Internal review favours charged union leader

WINNIPEG — An independent review into a union president’s conduct concludes the complainant was not credible and may have fabricated allegations of sexual assault.

Brandon Police arrested CUPE Manitoba President Abe Araya in January of this year on a charge of sexual assault.

In February, his lawyer Saul Simmonds said an internal investigation exonerated his client and that he maintains his innocence.

CTV News has obtained a copy of that investigation done by Pamela Clarke, a workplace lawyer and investigator.

The probe was done following a grievance filed by the complainant.

According to the investigation report, Araya and the complainant, a woman, had seen each other over the years at union events before he was president.

The report says she alleges in 2015 he attempted to kiss her while the two were in an elevator in a Brandon hotel during a conference. She also alleges in February 2019, he sexually assaulted her in another Brandon hotel during another gathering.

Based on witness evidence, text messages, and interviews, Clarke concluded the allegations of the attempted kiss and the sexual assault were not only not established, but were refuted and may have been knowingly false.

“The Complainant suffered from serious credibility issues,” writes Clarke

The report goes into great detail about the most serious allegation against Araya.

In February 2019, members of CUPE Manitoba gathered at a hotel in Brandon for an event called Winter School.

The complainant told Clarke she was in the “booze party room” with Araya and others. She says he then asked her to go to a private adjoining room to talk.

That’s when she alleges Araya assaulted her and threatened to “ruin” her family if she didn’t keep quiet.

The complainant said she was crying during the ordeal, had to compose herself in a bathroom following the incident, and that a friend remarked she looked upset.

Araya and witnesses told a different version of events according to the report.

Araya told Clarke it was the complainant who wished to speak to him in the other room to discuss his candidacy for president. He said the door to the room was open and he denied the assault allegations.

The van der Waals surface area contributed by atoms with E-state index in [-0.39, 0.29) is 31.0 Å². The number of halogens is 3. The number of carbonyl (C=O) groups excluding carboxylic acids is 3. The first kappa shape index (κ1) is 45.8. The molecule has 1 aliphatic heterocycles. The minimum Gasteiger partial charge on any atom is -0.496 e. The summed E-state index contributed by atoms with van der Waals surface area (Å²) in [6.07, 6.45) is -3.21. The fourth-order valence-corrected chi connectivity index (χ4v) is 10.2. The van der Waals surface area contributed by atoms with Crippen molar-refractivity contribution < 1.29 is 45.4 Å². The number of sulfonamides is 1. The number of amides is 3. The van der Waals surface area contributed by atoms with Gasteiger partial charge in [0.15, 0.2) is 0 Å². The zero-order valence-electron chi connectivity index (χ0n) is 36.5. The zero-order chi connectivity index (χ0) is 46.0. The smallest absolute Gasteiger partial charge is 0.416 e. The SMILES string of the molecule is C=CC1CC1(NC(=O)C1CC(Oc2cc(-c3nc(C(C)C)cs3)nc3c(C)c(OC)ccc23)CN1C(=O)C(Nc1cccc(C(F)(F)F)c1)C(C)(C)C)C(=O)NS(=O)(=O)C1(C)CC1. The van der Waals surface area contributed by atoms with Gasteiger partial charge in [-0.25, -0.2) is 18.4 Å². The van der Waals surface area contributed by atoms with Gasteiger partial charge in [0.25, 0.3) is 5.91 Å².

Witnesses said people were in and out of the non-party room to use the bathroom and get pizza and noticed the two talking.

According to the report, witnesses said the complainant did not appear upset and pictures show her partying hours later and having fun.

“Witnesses who were in attendance at the Winter School in Brandon February 2019 did not support the Complainant’s version of events,” writes Clarke

Clarke says of the eight witnesses, four had been interviewed by police in relation to facts of the assault claim.

Brandon Police Sgt. Kirby Sararas says the service knows about the report.

“While conducting the criminal investigation into the Sexual Assault allegations, Brandon Police Service investigators were aware of the report completed by Clarke,” said Sgt. Sararas. “In consultation with the Crown Prosecutor’s office following the conclusion of the criminal investigation, it was determined there was enough evidence to charge Mr. Araya with sexual assault.”

CTV News contacted Araya who declined an interview but did make one comment.

“I’m innocent,” said Araya. “I have nothing else to say.”

His lawyer Saul Simmonds says the report clearly favoured his client with respect to the investigation and that this should not be going through the criminal court process.

“I am extremely distressed,” says Simmonds. “It makes very clear that my client’s version is correct, that the criminal courts should not be used for this purpose.”

CTV contacted the complainant who declined comment.

Her union representative in the grievance process told CTV News the complainant feels the investigation was not handled properly and was one-sided.

“She just feels that they didn’t listen to her,” said her union representative, “that they took the side of the employer.”

The union representative says CUPE is just the tip of the iceberg; bullying and sexual harassment are commonplace within the labour movement.

“Nothing gets done, it’s basically the old boys’ club,” said the union representative

Following Araya’s arrest, CUPE National removed him and the union’s entire Manitoba executive board, placing it in administration when he refused to resign.

 

CUPE National Director of Communications Karine Fortin says the report is based on a grievance used to resolve a workplace conflict and can’t be compared to a criminal investigation.

 

“We felt that we had no better course of action,” said Fortin. “We find that not only the accusation, but the allegation surrounding the accusations, were serious and we take our members and our staff safety very seriously.”

 

None of the allegations have been proven or tested in court. 

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